Ten samples were used for metagenomics (30 m, 85 m, 100 m, 300 m, and 1000 m at the nearshore station: 30 m, 60 m, 130 m, 300 m, and 1000 m at the offshore station). For each sample, 20 liters of seawater were filtered through a 0.22 μm-pore-size filter (Steripak; Millipore Sigma, Burlington, MA, USA) and viruses in the filtrate were concentrated using iron chloride flocculation as previously described [115, 116] followed by storage at 4 °C. Viral particles were then resuspended using an ascorbic EDTA buffer and their DNA extracted using a Wizard DNA purification system (Promega, Fitchburg, WI, USA) after treatment with DNase I as previously described [105]. Extracted DNA was then sheared with a Covaris ultra-sonicator (Woburn, MA, USA), gel-purified to select fragments of 160–180 bp in length, and then ligated and amplified using the standard Illumina protocol with PCR amplification of the library. Sequencing was carried out on a HiSEq 2000 system at the DOE Joint Genome Institute (Berkeley, CA, USA), except for the 300 m sample from the offshore station which was sequenced at the University of Arizona Genome Center. Metagenome accession numbers and metadata were deposited at BCO-DMO [117].

Sequencing reads were quality trimmed to remove bases with quality scores lower than two standard deviations from the average score (across sequencing cycles), and bases with a quality score lower than 20. Reads ≥95 bp were assembled using Idba_ud v1.1.2 with default parameters [118]. Assembled contigs were analyzed using the program VirSorter v1.0.2 with the ‘--virome’ option [39], and all contigs ≥10 kb of categories 1 and 2 as well as manually curated contigs and prophage predictions of categories 3–6 were selected for further analysis. Selected viral contigs were clustered with nucmer 3 [119] at ≥95% ANI across ≥80% of their lengths, as in [13], to generate a pool of non-redundant ‘population contigs’. Information about the metagenome assemblies and VirSorter contigs can be found in Table S1.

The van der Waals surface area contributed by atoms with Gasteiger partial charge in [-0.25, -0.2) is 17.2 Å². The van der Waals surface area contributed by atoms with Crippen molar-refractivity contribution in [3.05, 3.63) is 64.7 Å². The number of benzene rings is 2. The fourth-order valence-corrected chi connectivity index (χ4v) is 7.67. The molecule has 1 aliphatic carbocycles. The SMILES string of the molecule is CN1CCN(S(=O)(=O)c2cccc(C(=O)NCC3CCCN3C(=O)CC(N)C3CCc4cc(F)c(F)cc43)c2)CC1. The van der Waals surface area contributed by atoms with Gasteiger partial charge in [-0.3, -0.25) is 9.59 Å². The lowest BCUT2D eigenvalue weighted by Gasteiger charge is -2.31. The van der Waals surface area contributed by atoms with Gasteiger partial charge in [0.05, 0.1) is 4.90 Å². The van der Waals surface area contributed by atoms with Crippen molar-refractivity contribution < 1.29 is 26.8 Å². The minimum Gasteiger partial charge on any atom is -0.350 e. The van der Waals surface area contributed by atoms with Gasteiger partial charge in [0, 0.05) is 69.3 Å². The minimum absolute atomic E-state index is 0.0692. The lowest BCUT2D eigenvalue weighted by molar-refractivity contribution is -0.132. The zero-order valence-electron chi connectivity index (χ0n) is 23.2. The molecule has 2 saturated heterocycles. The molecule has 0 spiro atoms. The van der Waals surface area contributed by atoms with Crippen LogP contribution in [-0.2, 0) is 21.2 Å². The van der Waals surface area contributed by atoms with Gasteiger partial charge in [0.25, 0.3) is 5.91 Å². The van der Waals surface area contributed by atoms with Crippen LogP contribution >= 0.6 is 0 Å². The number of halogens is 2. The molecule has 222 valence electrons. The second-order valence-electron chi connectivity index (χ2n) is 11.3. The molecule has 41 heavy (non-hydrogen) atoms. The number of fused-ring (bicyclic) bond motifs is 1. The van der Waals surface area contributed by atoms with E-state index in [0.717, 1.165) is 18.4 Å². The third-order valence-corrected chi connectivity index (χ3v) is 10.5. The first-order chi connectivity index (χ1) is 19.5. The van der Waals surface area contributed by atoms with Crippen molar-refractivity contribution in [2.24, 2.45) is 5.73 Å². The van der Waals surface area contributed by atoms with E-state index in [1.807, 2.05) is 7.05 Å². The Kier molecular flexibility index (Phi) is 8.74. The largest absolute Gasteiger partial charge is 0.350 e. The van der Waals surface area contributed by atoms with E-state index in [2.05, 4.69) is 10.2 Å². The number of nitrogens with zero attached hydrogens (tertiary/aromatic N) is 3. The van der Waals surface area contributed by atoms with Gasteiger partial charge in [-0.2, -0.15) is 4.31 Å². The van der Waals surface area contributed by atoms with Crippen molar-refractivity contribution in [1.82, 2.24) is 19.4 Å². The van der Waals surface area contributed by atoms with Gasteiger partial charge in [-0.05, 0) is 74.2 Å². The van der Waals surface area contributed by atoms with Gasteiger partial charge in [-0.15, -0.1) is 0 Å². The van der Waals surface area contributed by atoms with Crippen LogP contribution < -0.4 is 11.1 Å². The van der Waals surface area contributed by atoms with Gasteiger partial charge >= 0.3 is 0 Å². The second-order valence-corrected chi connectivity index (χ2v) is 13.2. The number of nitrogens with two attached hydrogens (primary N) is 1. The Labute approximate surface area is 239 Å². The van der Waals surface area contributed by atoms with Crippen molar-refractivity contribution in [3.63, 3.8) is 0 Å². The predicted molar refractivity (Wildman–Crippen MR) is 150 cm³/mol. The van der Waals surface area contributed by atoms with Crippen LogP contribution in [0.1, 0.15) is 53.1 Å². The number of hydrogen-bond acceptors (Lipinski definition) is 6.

Taxonomic annotation of the viral populations was determined based on affiliation of >50% of the genes with a reference genome from RefSeq (version 74; using a BLASTp comparison with thresholds of 50 for bitscore and 10−5 for e value). All viral populations generated as described above were used in subsequent analyses regardless of their taxonomic annotation. Functional annotations of all predicted proteins from ETNP viral contigs was based on a comparison to the PFAM domain database v.27 [120] with HmmSearch [121] thresholds of 30 for bit score and 10−3 for e value). PFAMs hits were manually categorized by their general function, including “DNA replication, recombination, repair; nucleotide metabolism”, “lysis”, “metabolism”, “structural”, and “transcription, translation, protein synthesis”. Of these, 270 could not be assigned to a functional category but did match a PFAM domain, whereas 452 did not match any PFAM domain (12.4% and 11.4% bp mapped/kb genome/Mb metagenome, respectively). We included Class I or II AMGs in our analyses based on the established definitions [11], resulting in 329 identified AMGs (16.1% bp mapped/kb genome/Mb metagenome). Of these, 81 could only be identified as peripherally associated with metabolism (8.0% bp mapped/kb genome/Mb metagenome).